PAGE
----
Science-fiction and fantasy books, typically, come in threes. I haven’t found an adequate answer as to why it’s that way, but that trend is now spreading to the rest of the book business, with a difference.
Where the “Mars” sequence—an award-winning science-fiction series by Kim Stanley Robinson—was considerably spaced apart, today’s publishers are upending their traditional schedule by “releasing titles at an accelerated pace.”
To cater to the impatient reader, whose insatiable appetite for serial storytelling continues to grow, editors are on the lookout for narratives “filled with unanswered questions” so that they can keep their readers asking for more than just one book.
What set the drift in this direction, in recent times, was “Fifty Shades of Grey,” the erotica trilogy by E. L. James, which showed the merits of publishing many installments, quickly, one after the other.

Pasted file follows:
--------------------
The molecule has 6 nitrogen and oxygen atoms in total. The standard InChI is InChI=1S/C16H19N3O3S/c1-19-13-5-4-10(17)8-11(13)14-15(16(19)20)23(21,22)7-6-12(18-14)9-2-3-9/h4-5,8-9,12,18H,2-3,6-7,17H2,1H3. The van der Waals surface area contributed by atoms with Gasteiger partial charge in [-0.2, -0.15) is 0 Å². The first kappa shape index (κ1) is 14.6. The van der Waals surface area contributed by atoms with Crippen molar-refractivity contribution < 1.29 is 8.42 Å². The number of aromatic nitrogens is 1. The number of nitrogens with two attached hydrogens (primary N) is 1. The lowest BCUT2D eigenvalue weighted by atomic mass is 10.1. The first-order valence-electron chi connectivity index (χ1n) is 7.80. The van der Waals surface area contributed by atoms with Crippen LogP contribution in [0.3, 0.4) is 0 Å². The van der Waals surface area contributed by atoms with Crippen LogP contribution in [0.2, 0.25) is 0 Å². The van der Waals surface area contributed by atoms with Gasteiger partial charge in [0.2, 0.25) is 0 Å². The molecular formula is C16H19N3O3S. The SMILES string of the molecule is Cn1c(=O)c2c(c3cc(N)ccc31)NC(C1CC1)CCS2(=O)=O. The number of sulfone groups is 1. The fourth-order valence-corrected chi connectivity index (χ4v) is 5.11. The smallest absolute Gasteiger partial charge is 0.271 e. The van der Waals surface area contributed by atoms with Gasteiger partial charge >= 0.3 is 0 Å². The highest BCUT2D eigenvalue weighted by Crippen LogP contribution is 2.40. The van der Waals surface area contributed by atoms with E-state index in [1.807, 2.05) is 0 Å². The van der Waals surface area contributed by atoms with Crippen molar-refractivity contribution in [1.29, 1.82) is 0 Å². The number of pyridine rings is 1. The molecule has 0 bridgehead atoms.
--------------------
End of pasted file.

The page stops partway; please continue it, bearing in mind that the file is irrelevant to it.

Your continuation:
Random House took this fan fiction—originally printed by a small press in Australia—under its wings, and released its three volumes in paperback in under than a month. It went on to become the fastest-selling series ever.
This marketing strategy is fostering a new habit of “binge-reading”—a tendency to read to an excess of books by a single author or a series.